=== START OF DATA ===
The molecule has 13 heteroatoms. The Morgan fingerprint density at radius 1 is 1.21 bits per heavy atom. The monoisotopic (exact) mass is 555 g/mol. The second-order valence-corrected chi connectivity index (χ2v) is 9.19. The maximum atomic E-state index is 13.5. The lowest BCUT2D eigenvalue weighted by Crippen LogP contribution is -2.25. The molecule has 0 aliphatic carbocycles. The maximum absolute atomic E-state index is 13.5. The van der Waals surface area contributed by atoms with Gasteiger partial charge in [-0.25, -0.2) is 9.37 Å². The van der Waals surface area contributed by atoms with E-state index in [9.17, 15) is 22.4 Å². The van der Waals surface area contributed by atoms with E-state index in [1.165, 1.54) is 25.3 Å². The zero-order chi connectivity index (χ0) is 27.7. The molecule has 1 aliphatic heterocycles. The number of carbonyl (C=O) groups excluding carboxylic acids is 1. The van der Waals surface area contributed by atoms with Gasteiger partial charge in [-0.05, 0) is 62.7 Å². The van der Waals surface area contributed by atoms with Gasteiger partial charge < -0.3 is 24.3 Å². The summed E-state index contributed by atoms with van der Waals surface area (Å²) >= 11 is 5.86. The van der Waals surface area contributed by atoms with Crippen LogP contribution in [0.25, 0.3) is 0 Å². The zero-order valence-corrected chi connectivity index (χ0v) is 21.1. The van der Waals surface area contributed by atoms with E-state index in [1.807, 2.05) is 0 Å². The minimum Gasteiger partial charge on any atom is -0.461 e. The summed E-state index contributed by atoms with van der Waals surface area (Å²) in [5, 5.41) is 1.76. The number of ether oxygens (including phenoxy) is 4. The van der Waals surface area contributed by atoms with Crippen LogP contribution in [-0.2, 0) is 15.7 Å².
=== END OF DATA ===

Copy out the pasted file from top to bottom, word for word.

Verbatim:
The molecule has 13 heteroatoms. The Morgan fingerprint density at radius 1 is 1.21 bits per heavy atom. The monoisotopic (exact) mass is 555 g/mol. The second-order valence-corrected chi connectivity index (χ2v) is 9.19. The maximum atomic E-state index is 13.5. The lowest BCUT2D eigenvalue weighted by Crippen LogP contribution is -2.25. The molecule has 0 aliphatic carbocycles. The maximum absolute atomic E-state index is 13.5. The van der Waals surface area contributed by atoms with Gasteiger partial charge in [-0.25, -0.2) is 9.37 Å². The van der Waals surface area contributed by atoms with E-state index in [9.17, 15) is 22.4 Å². The van der Waals surface area contributed by atoms with E-state index in [1.165, 1.54) is 25.3 Å². The zero-order chi connectivity index (χ0) is 27.7. The molecule has 1 aliphatic heterocycles. The number of carbonyl (C=O) groups excluding carboxylic acids is 1. The van der Waals surface area contributed by atoms with Gasteiger partial charge in [-0.05, 0) is 62.7 Å². The van der Waals surface area contributed by atoms with Gasteiger partial charge < -0.3 is 24.3 Å². The summed E-state index contributed by atoms with van der Waals surface area (Å²) >= 11 is 5.86. The van der Waals surface area contributed by atoms with Crippen LogP contribution in [0.25, 0.3) is 0 Å². The zero-order valence-corrected chi connectivity index (χ0v) is 21.1. The van der Waals surface area contributed by atoms with E-state index in [1.807, 2.05) is 0 Å². The minimum Gasteiger partial charge on any atom is -0.461 e. The summed E-state index contributed by atoms with van der Waals surface area (Å²) in [5, 5.41) is 1.76. The number of ether oxygens (including phenoxy) is 4. The van der Waals surface area contributed by atoms with Crippen LogP contribution in [-0.2, 0) is 15.7 Å².